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Jonas Hiller undergoes surgery after suffering appendicitis attack at Swiss camp

Jonas Hiller #1 of the Anaheim Ducks tries to make a save on a goal shot by Bryan Bickell #29 of the Chicago Blackhawks at the United Center on January 17, 2014 in Chicago, Illinois. The Blackhawks defeated the Ducks 4-2.
Jonas Hiller #1 of the Anaheim Ducks tries to make a save on a goal shot by Bryan Bickell #29 of the Chicago Blackhawks at the United Center on January 17, 2014 in Chicago, Illinois. The Blackhawks defeated the Ducks 4-2.
Photo by Jonathan Daniel/Getty Images

Francois Alliare’s goaltending camp in Switzerland has claimed yet another casualty. Days after Colorado Avalanche starting goaltender Semyon Varlamov left the camp after injuring his ankle playing basketball during off-ice activities; Calgary Flames goaltender Jonas Hiller has also suffered an injury.

On Friday, Hiller suffered an attack of appendicitis. The 32-year-old Swiss goaltender had to undergo a minor procedure to remove his appendix, but is expected to make a full recovery, and be 100 percent by the opening of training camp.

When free agency began on July 1, the Flames quickly snatched up Hiller, signing him to a two-year contract worth $4.5 million per season. He expects to compete with Karri Ramo for the starting job in net for the Flames, essentially replacing fellow Swiss countryman Reto Berra, who was shipped to the Colorado Avalanche at last season’s trading deadline (and who is coincidentally also in attendance at Alliare’s camp).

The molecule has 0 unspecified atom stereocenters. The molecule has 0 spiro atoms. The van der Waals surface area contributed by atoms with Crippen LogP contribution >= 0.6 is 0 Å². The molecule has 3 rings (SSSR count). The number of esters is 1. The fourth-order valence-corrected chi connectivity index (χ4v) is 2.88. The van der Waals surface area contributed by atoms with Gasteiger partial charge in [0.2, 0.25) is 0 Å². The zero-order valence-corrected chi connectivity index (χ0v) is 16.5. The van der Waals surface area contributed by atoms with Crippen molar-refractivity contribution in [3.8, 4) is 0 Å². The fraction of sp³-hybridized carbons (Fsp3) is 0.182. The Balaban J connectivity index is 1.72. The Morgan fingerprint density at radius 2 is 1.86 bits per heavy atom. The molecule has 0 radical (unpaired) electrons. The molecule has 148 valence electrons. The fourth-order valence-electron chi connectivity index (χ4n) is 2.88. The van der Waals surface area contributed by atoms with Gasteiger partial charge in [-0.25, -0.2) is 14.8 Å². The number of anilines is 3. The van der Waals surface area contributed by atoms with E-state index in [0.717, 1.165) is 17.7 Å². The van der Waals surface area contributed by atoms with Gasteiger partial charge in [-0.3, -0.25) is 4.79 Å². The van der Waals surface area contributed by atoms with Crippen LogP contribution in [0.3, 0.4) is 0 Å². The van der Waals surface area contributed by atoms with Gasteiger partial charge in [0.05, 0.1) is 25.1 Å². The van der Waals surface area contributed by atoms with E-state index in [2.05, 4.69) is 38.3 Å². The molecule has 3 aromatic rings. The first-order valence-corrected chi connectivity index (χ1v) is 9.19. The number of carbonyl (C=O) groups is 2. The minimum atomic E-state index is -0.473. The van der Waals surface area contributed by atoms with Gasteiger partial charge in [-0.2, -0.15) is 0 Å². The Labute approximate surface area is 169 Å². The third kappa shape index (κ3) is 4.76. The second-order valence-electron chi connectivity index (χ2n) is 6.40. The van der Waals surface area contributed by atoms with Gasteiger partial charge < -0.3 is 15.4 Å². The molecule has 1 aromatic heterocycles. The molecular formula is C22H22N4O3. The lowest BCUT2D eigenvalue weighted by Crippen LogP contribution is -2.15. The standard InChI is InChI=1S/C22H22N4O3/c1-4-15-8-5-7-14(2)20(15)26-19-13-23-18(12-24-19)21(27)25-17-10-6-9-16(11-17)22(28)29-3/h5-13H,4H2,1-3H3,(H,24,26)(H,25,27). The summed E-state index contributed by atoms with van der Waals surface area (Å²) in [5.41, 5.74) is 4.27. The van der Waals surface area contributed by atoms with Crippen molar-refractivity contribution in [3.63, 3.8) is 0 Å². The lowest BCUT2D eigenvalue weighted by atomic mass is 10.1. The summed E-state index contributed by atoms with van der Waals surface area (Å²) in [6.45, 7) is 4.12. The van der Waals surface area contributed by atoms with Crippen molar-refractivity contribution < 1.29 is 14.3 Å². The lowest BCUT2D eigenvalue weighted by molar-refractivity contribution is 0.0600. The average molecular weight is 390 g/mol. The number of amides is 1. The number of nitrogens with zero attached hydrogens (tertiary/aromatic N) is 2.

Undrafted, Hiller spent all seven of his NHL seasons with the Anaheim Ducks after staring for HC Davos of the Swiss National League. A starter six seasons, Hiller found himself embroiled in a goaltending controversy last season. After playing in 50 games during the regular season for the Ducks, Hiller was benched to start the playoffs in favor of Frederik Andersen. He briefly regained the Anaheim net when Andersen went down with an injury; but was eventually benched again, this time in favor of untested rookie John Gibson.

“To be able to play at your best, you have to feel like people trust you and people want you there, which I didn’t really feel was the case (in Anaheim), especially in the second half of the season last year,” said Hiller. “It’s always tough to not doubt yourself if the coach doubts you and doesn’t really want to play you against the big teams.”

Hiller went 29-13-7 last season, with five shutouts, a 2.48 goals against average and a .911 save percentage. In six postseason games, he boasted a 2.19 goals against average and a .906 save percentage. In 326 career NHL games, Hiller has a 2.51 goals against average and a .916 save percentage. He also represented Switzerland during the 2014 Olympics, posting a 0.67 goals against average and a .971 save percentage in three games.